The true story of one family, caught between America’s two biggest policy disasters: the war on terror and the response to Hurricane Katrina.
Abdulrahman and Kathy Zeitoun run a house-painting business in New Orleans. In August of 2005, as Hurricane Katrina approaches, Kathy evacuates with their four young children, leaving Zeitoun to watch over the business. In the days following the storm he travels the city by canoe, feeding abandoned animals and helping elderly neighbors. Then, on September 6th, police officers armed with M-16s arrest Zeitoun in his home. Told with eloquence and compassion, Zeitoun is a riveting account of one family’s unthinkable struggle with forces beyond wind and water.
A New York Times Notable Book
An O, The Oprah Magazine Terrific Read of the Year
A Huffington Post Best Book of the Year
A New Yorker Favorite Book of the Year
A Chicago Tribune Favorite Nonfiction Book of the Year
A Kansas City Star Best Book of the Year
A San Francisco Chronicle Best Book of the Year
An Entertainment Weekly Best Book of the Decade
|Publisher:||Knopf Doubleday Publishing Group|
|Sold by:||Random House|
|File size:||3 MB|
About the Author
From the Trade Paperback edition.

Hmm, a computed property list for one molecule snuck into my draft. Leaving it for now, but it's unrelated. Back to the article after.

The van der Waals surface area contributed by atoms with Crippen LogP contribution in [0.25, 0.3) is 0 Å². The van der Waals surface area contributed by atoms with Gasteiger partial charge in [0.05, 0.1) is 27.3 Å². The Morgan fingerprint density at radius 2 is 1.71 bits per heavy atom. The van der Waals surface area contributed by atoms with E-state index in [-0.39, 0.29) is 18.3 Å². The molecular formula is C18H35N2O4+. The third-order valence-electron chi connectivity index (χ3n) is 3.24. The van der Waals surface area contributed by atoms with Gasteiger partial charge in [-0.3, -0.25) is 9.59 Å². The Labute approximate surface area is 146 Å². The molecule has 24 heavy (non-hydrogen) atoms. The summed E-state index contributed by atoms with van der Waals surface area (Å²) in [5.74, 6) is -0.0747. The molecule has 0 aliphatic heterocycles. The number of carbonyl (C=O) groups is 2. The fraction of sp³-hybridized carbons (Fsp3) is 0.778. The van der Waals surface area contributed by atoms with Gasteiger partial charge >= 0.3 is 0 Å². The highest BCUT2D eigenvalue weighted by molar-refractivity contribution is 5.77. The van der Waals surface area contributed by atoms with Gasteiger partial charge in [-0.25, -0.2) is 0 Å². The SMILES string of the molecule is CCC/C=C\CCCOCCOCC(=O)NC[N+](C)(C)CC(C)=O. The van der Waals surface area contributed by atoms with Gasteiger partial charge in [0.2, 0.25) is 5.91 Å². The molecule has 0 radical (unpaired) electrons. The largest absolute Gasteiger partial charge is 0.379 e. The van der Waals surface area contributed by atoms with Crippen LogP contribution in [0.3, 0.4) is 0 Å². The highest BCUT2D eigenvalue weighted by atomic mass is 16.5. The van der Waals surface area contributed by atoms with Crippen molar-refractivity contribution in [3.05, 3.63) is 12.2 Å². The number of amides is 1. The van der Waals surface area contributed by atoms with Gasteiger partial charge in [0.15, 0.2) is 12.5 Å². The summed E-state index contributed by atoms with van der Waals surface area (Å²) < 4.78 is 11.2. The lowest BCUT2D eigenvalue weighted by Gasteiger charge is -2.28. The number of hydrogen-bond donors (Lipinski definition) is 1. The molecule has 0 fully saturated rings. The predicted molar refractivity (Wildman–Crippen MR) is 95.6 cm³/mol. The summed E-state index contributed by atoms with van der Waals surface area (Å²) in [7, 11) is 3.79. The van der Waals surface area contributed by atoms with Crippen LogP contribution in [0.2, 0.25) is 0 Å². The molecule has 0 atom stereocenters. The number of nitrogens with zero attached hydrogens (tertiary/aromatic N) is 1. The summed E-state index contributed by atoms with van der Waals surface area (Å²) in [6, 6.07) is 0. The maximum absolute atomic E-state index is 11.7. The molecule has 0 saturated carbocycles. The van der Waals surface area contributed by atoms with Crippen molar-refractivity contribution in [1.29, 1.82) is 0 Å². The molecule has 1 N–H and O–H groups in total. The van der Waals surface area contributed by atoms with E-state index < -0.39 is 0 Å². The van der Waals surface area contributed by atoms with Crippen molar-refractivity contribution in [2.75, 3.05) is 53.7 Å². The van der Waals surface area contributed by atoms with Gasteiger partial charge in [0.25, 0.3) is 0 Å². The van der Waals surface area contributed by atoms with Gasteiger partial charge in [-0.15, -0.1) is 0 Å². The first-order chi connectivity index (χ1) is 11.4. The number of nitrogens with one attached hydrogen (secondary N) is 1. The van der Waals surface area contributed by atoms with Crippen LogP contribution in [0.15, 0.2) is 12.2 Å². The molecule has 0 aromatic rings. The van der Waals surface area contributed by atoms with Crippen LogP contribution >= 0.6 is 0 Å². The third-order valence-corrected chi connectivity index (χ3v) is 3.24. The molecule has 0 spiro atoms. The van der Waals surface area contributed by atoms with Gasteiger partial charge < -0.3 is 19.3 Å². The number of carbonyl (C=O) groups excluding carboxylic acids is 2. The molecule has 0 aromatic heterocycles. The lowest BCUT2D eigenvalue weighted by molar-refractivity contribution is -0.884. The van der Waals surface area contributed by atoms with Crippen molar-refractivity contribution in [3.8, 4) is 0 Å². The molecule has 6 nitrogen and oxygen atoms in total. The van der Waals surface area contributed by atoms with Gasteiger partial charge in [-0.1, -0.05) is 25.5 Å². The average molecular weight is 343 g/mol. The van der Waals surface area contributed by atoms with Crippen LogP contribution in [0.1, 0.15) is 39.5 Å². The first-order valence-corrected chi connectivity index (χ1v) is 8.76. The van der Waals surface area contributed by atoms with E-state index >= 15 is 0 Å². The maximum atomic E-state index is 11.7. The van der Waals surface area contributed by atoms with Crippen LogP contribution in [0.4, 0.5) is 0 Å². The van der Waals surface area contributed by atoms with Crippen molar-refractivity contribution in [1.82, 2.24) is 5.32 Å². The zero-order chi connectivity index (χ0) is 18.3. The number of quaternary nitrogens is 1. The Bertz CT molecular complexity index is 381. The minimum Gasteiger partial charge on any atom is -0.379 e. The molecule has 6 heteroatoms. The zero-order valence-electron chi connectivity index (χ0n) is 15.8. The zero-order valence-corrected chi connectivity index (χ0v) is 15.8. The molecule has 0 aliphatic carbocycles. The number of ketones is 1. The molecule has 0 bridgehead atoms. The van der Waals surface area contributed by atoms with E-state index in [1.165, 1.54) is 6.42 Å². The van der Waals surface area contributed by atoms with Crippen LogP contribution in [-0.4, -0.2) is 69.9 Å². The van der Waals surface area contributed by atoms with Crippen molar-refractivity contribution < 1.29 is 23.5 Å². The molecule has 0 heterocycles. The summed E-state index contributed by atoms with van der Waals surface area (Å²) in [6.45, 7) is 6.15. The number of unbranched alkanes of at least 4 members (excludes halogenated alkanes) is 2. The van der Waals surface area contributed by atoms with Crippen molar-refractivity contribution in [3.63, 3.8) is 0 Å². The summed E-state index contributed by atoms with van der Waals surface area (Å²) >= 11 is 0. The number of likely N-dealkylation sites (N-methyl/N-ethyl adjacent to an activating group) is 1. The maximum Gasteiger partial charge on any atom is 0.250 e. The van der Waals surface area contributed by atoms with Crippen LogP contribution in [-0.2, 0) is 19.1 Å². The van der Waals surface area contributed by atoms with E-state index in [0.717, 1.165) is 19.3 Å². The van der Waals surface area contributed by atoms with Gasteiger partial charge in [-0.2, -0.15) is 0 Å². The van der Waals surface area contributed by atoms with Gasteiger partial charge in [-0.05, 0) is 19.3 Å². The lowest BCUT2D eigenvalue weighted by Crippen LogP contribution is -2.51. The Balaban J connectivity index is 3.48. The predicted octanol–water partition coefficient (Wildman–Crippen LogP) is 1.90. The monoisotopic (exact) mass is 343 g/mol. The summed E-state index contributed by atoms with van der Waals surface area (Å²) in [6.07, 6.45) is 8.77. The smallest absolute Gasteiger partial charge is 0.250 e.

Read an Excerpt
FRIDAY AUGUST 26, 2005
On moonless nights the men and boys of Jableh, a dusty fishing town on the coast of Syria, would gather their lanterns and set out in their quietest boats. Five or six small craft, two or three fishermen in each. A mile out, they would arrange the boats in a circle on the black sea, drop their nets, and, holding their lanterns over the water, they would approximate the moon.
The fish, sardines, would begin gathering soon after, a slow mass of silver rising from below. The fish were attracted to plankton, and the plankton were attracted to the light. They would begin to circle, a chain linked loosely, and over the next hour their numbers would grow. The black gaps between silver links would close until the fishermen could see, below, a solid mass of silver spinning.